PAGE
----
Secretary of State John Kerry’s Mideast trip this week has been a lesson in the limits of U.S. power and the difficulty of telling friend from foe in a land where alliances can shift as readily as desert sands.
Shortly after Kerry tried to promote cooperation among Iraq’s Sunni and Shiite politicians in Baghdad, Prime Minister Nouri al-Maliki, who’s long enjoyed American support, rejected calls to step aside and clear a path toward a more inclusive government.
A day before he met Kerry, the president of Iraq’s semi-autonomous Kurdistan region,Massoud Barzani, told CNN that the time may have come for the region to break withBaghdad and pursue independence. In their talks, Barzani was noncommittal in response to Kerry’s urging that he desist, according to a U.S. official who spoke anonymously because the discussions were private.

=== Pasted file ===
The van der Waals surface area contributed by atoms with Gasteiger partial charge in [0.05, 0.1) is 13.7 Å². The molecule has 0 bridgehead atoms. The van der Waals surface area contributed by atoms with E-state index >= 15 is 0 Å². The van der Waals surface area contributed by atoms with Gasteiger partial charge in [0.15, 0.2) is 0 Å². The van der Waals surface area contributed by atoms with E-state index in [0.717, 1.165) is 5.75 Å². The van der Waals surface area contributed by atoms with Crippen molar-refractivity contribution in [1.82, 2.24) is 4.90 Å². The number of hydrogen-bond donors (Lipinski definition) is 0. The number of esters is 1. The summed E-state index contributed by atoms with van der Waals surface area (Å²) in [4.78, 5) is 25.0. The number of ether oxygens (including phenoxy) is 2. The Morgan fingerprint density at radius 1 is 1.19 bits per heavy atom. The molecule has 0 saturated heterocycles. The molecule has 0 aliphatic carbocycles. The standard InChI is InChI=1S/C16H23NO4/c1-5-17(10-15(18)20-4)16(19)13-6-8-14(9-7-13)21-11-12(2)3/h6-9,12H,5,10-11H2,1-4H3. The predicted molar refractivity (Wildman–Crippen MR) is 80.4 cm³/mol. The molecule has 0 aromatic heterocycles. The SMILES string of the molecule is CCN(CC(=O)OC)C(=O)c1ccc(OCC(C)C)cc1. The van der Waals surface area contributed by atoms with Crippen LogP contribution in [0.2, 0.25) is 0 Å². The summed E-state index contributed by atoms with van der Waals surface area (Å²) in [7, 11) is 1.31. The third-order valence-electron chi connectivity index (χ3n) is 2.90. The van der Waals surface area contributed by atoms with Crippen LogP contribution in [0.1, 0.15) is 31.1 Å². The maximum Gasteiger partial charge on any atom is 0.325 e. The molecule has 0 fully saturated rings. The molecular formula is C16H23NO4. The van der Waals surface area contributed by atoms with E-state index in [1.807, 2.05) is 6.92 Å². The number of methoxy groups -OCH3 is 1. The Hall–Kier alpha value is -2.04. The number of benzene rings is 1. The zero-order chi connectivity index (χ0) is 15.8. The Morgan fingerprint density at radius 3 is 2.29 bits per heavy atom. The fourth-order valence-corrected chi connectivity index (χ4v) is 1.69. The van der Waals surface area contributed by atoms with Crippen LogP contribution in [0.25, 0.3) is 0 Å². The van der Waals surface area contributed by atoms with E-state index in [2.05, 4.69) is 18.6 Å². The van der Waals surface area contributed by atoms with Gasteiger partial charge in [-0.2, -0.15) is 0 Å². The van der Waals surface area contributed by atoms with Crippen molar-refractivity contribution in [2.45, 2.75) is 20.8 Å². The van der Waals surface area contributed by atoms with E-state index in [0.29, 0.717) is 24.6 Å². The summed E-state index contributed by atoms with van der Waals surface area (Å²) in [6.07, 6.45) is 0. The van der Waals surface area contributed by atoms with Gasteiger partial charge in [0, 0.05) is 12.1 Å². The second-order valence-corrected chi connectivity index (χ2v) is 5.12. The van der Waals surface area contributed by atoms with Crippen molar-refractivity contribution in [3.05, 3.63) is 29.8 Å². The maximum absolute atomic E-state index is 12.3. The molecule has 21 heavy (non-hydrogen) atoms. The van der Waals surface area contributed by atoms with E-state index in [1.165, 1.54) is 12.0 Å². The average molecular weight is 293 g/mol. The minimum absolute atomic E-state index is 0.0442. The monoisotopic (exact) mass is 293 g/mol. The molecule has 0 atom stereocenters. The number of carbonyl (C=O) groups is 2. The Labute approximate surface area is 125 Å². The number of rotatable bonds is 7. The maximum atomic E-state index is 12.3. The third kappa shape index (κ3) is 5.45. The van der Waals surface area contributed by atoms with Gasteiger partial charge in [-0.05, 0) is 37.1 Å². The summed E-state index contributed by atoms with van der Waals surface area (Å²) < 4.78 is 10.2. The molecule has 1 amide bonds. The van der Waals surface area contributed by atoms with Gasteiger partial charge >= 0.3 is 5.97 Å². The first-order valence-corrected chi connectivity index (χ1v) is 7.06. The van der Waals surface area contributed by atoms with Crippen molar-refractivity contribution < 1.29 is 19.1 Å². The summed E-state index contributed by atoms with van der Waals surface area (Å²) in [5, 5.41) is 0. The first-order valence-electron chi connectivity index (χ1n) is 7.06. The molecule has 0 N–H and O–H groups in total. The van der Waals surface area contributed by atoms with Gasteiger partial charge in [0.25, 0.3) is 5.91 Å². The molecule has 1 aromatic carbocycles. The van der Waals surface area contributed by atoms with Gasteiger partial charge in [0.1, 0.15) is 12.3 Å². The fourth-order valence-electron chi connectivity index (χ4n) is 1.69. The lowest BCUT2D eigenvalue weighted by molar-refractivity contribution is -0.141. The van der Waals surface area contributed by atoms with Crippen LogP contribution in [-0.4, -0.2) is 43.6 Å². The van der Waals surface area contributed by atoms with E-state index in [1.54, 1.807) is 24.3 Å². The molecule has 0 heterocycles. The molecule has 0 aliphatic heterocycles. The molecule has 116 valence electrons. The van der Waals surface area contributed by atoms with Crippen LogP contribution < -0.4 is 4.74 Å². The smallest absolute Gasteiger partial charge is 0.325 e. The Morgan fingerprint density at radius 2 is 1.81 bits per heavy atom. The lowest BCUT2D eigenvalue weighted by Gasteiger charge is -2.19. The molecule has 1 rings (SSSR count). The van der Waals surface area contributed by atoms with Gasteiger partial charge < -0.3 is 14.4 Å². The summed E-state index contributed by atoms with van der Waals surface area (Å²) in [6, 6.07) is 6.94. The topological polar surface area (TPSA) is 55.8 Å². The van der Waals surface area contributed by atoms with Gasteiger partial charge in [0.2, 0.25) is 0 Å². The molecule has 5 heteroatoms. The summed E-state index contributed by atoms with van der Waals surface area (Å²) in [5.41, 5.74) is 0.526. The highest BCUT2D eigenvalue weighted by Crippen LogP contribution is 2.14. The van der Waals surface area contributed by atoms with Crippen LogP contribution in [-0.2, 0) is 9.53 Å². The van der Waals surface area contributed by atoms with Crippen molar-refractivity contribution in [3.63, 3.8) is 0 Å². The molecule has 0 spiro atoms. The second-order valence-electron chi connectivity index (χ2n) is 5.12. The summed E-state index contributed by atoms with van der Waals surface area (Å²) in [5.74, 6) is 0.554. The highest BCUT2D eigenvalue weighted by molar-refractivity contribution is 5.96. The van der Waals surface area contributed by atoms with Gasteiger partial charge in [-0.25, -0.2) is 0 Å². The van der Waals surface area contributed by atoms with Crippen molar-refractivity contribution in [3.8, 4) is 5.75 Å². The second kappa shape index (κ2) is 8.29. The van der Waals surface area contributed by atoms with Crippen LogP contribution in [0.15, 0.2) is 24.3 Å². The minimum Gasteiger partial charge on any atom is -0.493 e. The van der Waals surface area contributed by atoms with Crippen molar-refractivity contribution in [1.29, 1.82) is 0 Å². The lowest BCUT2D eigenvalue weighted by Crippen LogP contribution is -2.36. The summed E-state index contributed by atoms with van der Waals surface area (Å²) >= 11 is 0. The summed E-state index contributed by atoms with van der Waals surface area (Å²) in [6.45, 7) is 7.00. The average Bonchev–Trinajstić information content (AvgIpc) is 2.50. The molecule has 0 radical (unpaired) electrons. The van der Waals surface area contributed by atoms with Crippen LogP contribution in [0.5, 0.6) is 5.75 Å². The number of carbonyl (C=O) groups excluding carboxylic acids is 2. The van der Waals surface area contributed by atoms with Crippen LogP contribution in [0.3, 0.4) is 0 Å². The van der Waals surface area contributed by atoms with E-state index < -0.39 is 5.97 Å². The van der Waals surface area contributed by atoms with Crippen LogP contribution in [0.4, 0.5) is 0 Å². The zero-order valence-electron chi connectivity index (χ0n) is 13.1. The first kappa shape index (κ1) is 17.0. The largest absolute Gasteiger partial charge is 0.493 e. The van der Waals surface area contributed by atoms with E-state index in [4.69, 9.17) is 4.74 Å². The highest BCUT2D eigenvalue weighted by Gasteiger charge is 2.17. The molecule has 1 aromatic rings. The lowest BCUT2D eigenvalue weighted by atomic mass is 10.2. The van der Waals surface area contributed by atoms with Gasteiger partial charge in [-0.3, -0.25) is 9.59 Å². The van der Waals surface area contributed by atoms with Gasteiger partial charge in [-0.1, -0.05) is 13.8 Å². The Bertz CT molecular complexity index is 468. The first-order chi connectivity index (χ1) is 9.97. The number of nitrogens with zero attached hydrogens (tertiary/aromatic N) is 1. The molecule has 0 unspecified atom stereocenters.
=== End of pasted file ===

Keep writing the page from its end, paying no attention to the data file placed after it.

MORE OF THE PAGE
The U.S. has “very little leverage” with key figures in Iraq, including Maliki, said Faysal Itani, a resident fellow at the Atlantic Council’s Rafik Hariri Center for the Middle East in Washington. “It is not just a question of credibility, it’s a question of commitment.”